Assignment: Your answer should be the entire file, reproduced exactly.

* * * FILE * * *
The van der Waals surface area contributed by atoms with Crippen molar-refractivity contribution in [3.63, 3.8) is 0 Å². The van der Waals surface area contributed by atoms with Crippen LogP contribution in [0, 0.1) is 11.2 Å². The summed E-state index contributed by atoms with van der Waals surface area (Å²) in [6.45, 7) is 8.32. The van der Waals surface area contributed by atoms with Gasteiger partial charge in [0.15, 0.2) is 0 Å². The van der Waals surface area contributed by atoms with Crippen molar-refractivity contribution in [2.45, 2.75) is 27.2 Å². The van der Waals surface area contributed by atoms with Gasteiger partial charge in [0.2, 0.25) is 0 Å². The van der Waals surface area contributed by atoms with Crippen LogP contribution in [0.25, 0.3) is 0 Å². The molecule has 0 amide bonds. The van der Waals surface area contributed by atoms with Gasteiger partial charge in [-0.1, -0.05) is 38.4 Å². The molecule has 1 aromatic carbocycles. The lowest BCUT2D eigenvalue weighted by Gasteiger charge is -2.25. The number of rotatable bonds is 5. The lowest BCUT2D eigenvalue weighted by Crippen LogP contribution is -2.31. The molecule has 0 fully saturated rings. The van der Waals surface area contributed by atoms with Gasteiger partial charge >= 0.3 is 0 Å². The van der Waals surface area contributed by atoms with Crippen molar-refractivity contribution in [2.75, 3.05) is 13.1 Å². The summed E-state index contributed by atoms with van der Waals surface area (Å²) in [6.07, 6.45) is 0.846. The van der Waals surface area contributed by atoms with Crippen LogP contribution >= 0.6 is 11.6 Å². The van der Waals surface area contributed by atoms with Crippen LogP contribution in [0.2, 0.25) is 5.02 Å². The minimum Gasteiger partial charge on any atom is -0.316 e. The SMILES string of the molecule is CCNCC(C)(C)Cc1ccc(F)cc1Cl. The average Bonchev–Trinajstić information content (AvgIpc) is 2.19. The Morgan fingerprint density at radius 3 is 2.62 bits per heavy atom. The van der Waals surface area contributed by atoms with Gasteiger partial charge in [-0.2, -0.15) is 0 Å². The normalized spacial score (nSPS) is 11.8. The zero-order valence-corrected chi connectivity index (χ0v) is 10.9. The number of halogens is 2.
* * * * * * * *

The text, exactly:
The van der Waals surface area contributed by atoms with Crippen molar-refractivity contribution in [3.63, 3.8) is 0 Å². The van der Waals surface area contributed by atoms with Crippen LogP contribution in [0, 0.1) is 11.2 Å². The summed E-state index contributed by atoms with van der Waals surface area (Å²) in [6.45, 7) is 8.32. The van der Waals surface area contributed by atoms with Gasteiger partial charge in [0.15, 0.2) is 0 Å². The van der Waals surface area contributed by atoms with Crippen molar-refractivity contribution in [2.45, 2.75) is 27.2 Å². The van der Waals surface area contributed by atoms with Gasteiger partial charge in [0.2, 0.25) is 0 Å². The van der Waals surface area contributed by atoms with Crippen LogP contribution in [0.25, 0.3) is 0 Å². The molecule has 0 amide bonds. The van der Waals surface area contributed by atoms with Gasteiger partial charge in [-0.1, -0.05) is 38.4 Å². The molecule has 1 aromatic carbocycles. The lowest BCUT2D eigenvalue weighted by Gasteiger charge is -2.25. The number of rotatable bonds is 5. The lowest BCUT2D eigenvalue weighted by Crippen LogP contribution is -2.31. The molecule has 0 fully saturated rings. The van der Waals surface area contributed by atoms with Gasteiger partial charge >= 0.3 is 0 Å². The van der Waals surface area contributed by atoms with Crippen molar-refractivity contribution in [2.75, 3.05) is 13.1 Å². The summed E-state index contributed by atoms with van der Waals surface area (Å²) in [6.07, 6.45) is 0.846. The van der Waals surface area contributed by atoms with Crippen LogP contribution >= 0.6 is 11.6 Å². The van der Waals surface area contributed by atoms with Crippen LogP contribution in [0.2, 0.25) is 5.02 Å². The minimum Gasteiger partial charge on any atom is -0.316 e. The SMILES string of the molecule is CCNCC(C)(C)Cc1ccc(F)cc1Cl. The average Bonchev–Trinajstić information content (AvgIpc) is 2.19. The Morgan fingerprint density at radius 3 is 2.62 bits per heavy atom. The van der Waals surface area contributed by atoms with Gasteiger partial charge in [-0.2, -0.15) is 0 Å². The normalized spacial score (nSPS) is 11.8. The zero-order valence-corrected chi connectivity index (χ0v) is 10.9. The number of halogens is 2.